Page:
Mexican Work Exchange

What are you going to do over thereWhat about work? How are you going to make money? If you’re one of these people, I can’t bring myself to apologize for what I’m going to say next, but…life isn’t all about work! I graduated from college a year early in 2011 and since then I had been bouncing around, spending six months to a year at a job or internship. This time may seem short, but I’m pretty sure one can vibe rather quickly whether they can tolerate something for the foreseeable future, or not. I chose to not waste my time, often.

Since graduation, I held roughly six (unpaid) internships in metropolitan NY with none of them leading to a position. I had about four or five part time jobs, not including the ultimate back-up of substitute teaching. I tried the whole modeling/acting thing and did a work study for a year at a production theater company. My improv skills are lit. I even went alternate route to obtain a teaching certificate in NJ; which I now have and was later, unable to get a teaching position in almost the entire state. I would apply to full-time positions, nationwide, daily. I probably hit somewhere near fifty applications a week, with little to no response. 

Betwixt trying on new careers, I continued to travel extensively. Let’s mull a moment on that since people are always in my bidness about it as well (which is normal I guess, since social media basically permits excessive nosiness). My Mom got the travel bug as a teen and after her first trip (Kenya & Tanzania) she has yet to look back. She was the type to have a backpack and passport at the ready next to her door. My first domestic trip was at four months and my first international trip was several months later. Since then, we have traveled together with my dad and usually a friend of mine, to at least one other country annually. Since I’m (at this writing) twenty-four, that’s at minimum twenty-four countries. We can thank my mom wholeheartedly for my wanderlust.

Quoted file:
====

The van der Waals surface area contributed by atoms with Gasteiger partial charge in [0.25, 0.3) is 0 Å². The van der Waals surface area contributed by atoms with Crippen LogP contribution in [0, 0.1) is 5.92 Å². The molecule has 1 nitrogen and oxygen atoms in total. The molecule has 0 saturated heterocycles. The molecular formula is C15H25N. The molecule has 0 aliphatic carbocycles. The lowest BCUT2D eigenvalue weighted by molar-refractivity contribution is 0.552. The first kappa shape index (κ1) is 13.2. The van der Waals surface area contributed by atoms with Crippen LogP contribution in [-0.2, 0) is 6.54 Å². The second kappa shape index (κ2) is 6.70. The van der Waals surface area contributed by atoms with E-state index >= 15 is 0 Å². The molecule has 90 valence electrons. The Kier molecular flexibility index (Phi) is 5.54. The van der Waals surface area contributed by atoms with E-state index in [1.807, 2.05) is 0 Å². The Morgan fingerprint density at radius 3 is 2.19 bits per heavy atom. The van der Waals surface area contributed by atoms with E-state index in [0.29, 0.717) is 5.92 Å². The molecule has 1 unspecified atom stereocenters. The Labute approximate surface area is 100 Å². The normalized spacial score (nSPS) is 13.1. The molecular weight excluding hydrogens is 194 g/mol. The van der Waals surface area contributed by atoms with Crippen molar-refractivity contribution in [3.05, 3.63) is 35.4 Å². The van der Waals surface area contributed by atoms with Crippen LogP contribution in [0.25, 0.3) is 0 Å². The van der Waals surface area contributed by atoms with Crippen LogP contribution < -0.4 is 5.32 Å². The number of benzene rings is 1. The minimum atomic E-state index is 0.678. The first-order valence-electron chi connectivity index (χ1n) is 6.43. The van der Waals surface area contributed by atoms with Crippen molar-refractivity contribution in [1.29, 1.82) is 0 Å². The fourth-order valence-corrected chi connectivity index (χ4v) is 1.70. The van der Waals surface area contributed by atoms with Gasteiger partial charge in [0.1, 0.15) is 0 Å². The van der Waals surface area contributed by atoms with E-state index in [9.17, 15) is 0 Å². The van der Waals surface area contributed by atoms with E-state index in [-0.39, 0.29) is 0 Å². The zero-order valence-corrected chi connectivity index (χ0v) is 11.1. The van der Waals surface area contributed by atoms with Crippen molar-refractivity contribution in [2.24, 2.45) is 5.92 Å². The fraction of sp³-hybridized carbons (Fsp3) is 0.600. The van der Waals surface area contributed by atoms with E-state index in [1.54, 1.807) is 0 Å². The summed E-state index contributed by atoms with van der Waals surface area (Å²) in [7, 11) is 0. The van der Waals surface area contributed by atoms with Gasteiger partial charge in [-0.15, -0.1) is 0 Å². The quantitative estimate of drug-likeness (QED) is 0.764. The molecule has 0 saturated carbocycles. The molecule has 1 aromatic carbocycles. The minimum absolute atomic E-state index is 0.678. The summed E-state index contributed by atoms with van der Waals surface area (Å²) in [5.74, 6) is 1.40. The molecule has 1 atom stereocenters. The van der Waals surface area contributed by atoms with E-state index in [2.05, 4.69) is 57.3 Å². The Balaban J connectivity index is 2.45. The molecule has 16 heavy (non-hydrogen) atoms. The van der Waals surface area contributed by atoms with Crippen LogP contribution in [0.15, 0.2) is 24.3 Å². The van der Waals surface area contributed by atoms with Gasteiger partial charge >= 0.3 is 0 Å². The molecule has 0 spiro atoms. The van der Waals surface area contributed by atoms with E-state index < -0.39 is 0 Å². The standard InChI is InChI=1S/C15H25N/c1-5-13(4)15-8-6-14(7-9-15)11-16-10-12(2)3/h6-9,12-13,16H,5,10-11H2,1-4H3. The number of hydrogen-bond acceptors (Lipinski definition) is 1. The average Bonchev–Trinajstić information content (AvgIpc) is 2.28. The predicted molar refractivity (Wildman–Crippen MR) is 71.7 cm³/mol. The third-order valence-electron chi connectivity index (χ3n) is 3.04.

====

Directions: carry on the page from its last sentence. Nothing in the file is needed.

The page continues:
Road tripping the Pacific Northwest, was something of a catalyst. I was entirely fed up with applying to jobs that I had no interest in, but felt I had to apply so that I could say “I HAVE A JOB!!!” to the world. I do not have an inkling as to why it’s taken twenty-four years for me to figure out that maybe a career in travel would be ideal, but here we are.

I researched around and found an awesome website that connects travelers (mainly backpackers) with opportunities to obtain room, board and maybe food for free in exchange for working a few hours a day/week. I had heard of this before with the increasingly popular WWOOF, but that organization is solely focused on agricultural work. Which is dope, but wanted more hospitality-type work. I looked on workaway for work exchanges in countries all over the world mainly in hostels.

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Work Hard Play Hard. MX

I love the community that a traveler finds in hostels. Usually worldly, open minded, approachable, sustainably minded. That’s the niche in tourism that I want to formulate a career in, and what better way to start than obtain experience in that sort of situation? I contacted the owner of the hostel in a small town in Oaxaca, Mexico and it was on from there. Purchased three flights to get there and when I arrive, I’ll be working one to five hours a day, six days a week in exchange for room, board and daily breakfast. It is the absolute cheapest, easiest and semi-stress free way to travel if you’re open to adventure.

Some people work exchange their way around a country, continent, or the world and I’m glad I’ve found out this well-known secret. Well known though, to only a certain group of people. I plan to work exchange for at least the next six months and I’ll reevaluate in Spring 2015!

 

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